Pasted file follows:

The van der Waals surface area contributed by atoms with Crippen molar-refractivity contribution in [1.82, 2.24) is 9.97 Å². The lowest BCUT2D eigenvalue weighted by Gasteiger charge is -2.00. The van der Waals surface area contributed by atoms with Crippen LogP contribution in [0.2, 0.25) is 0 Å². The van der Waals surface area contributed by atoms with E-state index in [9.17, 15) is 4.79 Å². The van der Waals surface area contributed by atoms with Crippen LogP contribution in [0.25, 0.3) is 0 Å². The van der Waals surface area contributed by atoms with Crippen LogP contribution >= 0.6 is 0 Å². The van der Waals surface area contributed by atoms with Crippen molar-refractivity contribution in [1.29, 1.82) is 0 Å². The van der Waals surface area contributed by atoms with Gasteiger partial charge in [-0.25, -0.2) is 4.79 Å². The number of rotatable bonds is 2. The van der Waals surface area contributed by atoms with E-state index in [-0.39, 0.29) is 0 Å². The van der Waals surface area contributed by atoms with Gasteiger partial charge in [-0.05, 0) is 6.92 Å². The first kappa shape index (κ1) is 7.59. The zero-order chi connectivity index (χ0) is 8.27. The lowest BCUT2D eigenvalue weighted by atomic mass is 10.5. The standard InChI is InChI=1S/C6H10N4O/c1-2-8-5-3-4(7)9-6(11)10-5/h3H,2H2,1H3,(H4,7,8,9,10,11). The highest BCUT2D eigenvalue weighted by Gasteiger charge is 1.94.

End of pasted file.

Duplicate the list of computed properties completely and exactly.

The van der Waals surface area contributed by atoms with Crippen molar-refractivity contribution in [1.82, 2.24) is 9.97 Å². The lowest BCUT2D eigenvalue weighted by Gasteiger charge is -2.00. The van der Waals surface area contributed by atoms with Crippen LogP contribution in [0.2, 0.25) is 0 Å². The van der Waals surface area contributed by atoms with E-state index in [9.17, 15) is 4.79 Å². The van der Waals surface area contributed by atoms with Crippen LogP contribution in [0.25, 0.3) is 0 Å². The van der Waals surface area contributed by atoms with Crippen LogP contribution >= 0.6 is 0 Å². The van der Waals surface area contributed by atoms with Crippen molar-refractivity contribution in [1.29, 1.82) is 0 Å². The van der Waals surface area contributed by atoms with Gasteiger partial charge in [-0.25, -0.2) is 4.79 Å². The number of rotatable bonds is 2. The van der Waals surface area contributed by atoms with E-state index in [-0.39, 0.29) is 0 Å². The van der Waals surface area contributed by atoms with Gasteiger partial charge in [-0.05, 0) is 6.92 Å². The first kappa shape index (κ1) is 7.59. The zero-order chi connectivity index (χ0) is 8.27. The lowest BCUT2D eigenvalue weighted by atomic mass is 10.5. The standard InChI is InChI=1S/C6H10N4O/c1-2-8-5-3-4(7)9-6(11)10-5/h3H,2H2,1H3,(H4,7,8,9,10,11). The highest BCUT2D eigenvalue weighted by Gasteiger charge is 1.94.